In an apparent aim to convince the public with his pledge to continue Abenomics, Suga did not change key personnel including Finance Minister Taro Aso, industry minister Hiroshi Kajiyama and economic revitalization minister Yasutoshi Nishimura, who is also in charge of the government’s COVID-19 response.


In his inaugural news conference as prime minister, Suga reiterated that he will continue Abenomics, which is based on fiscal spending, ultraloose monetary policy and a growth strategy aimed at boosting private-sector investment.


“Because of the coronavirus, the economy is unstable. I think the government was worried that markets would misunderstand if the Japanese government showed signs of a big economic policy shift,” Takeda said.


In the meantime, Suga tapped Takuya Hirai as minister in charge of information technology. Hirai will also oversee the creation of the new digital agency. Hirai assumed the IT minister post during the Abe administration and is well-versed in technology policies.


Suga, who under Prime Minister Shinzo Abe was the longest-serving chief Cabinet secretary ever, has also said he would undertake administrative reform.


“During my seven years and eight months as chief Cabinet secretary, I noticed that when policies are slow to move forward, it’s usually because of bureaucrats’ sectionalism and a penchant for sticking with precedents,” he said.


Suga appointed former Defense Minister Taro Kono as the minister in charge of regulatory and administrative reforms. Kono, who is popular among the public, has proved that he can be decisive: As defense chief, Kono opted earlier this year to cancel the plan to deploy two Aegis Ashore missile defense systems because it was not cost effective.


As for ways to help the economy recover from the coronavirus, the government will likely focus more on revving up business activities while keeping measures in place to contain the spread of infections.


Government spending has focused on defensive moves, such as boosting loans and providing subsidies to struggling companies, but “the government will shift its policy to protect people’s jobs more by actually getting the economy back up and running” through stimulus programs, such as the ongoing Go To Travel campaign, Yajima said.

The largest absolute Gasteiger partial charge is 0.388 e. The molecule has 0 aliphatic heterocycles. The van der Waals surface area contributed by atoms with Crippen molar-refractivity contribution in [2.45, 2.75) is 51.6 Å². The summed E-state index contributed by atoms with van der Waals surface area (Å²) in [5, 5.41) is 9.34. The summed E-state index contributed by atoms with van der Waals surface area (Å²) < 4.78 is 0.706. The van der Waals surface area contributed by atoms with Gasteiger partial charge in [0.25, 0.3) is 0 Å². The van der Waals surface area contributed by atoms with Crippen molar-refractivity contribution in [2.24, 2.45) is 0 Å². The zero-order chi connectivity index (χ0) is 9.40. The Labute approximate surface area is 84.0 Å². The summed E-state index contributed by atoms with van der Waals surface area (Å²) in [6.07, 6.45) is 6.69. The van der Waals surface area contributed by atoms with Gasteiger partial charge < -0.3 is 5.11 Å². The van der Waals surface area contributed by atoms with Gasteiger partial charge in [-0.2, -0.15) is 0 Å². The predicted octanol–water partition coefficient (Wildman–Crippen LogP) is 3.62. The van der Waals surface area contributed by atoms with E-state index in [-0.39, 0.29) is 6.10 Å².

While eyeing major regulatory and administrative reforms, moves that could take some time to implement, Suga will likely want to promote economic policies that will address people’s expectations in a more immediate manner, Yajima said.


A prime example is his pressure on major mobile phone carriers to lower their data fees. In August 2018, while serving as the government’s top spokesman, Suga dropped a bombshell, claiming that the three major carriers — NTT Docomo Inc., KDDI Corp. and SoftBank Corp. — were not competing enough and making too much profit.


Since then, the carriers have introduced lower-priced data plans. But Suga is apparently not satisfied, as he addressed it again during a news conference Wednesday


“I’ve always thought there are still a lot of things that are beyond the pale from the ordinary people’s view,” said Suga, adding that the three major carriers are charging high prices even though they are using public infrastructure.


By listening to the voice of the people, “I’ll try to see through what’s normal (to people) and take bold actions to make it happen,” Suga said.